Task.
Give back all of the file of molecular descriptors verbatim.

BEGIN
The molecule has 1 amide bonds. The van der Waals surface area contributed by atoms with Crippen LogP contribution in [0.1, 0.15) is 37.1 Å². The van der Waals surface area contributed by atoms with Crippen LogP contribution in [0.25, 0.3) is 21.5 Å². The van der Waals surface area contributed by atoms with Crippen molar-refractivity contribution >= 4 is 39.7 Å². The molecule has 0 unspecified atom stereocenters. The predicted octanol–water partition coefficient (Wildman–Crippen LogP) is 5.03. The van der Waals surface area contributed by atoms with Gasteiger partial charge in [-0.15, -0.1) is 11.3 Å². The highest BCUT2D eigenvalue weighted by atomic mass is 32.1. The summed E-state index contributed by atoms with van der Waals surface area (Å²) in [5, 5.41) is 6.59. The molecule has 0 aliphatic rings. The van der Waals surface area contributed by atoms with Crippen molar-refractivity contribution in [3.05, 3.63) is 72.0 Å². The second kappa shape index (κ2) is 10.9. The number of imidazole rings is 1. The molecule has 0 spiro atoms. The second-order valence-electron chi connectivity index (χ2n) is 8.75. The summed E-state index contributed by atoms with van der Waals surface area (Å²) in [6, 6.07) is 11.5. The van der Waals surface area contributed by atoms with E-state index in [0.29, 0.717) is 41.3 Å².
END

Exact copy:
The molecule has 1 amide bonds. The van der Waals surface area contributed by atoms with Crippen LogP contribution in [0.1, 0.15) is 37.1 Å². The van der Waals surface area contributed by atoms with Crippen LogP contribution in [0.25, 0.3) is 21.5 Å². The van der Waals surface area contributed by atoms with Crippen molar-refractivity contribution >= 4 is 39.7 Å². The molecule has 0 unspecified atom stereocenters. The predicted octanol–water partition coefficient (Wildman–Crippen LogP) is 5.03. The van der Waals surface area contributed by atoms with Gasteiger partial charge in [-0.15, -0.1) is 11.3 Å². The highest BCUT2D eigenvalue weighted by atomic mass is 32.1. The summed E-state index contributed by atoms with van der Waals surface area (Å²) in [5, 5.41) is 6.59. The molecule has 0 aliphatic rings. The van der Waals surface area contributed by atoms with Crippen molar-refractivity contribution in [3.05, 3.63) is 72.0 Å². The second kappa shape index (κ2) is 10.9. The number of imidazole rings is 1. The molecule has 0 spiro atoms. The second-order valence-electron chi connectivity index (χ2n) is 8.75. The summed E-state index contributed by atoms with van der Waals surface area (Å²) in [6, 6.07) is 11.5. The van der Waals surface area contributed by atoms with E-state index in [0.29, 0.717) is 41.3 Å².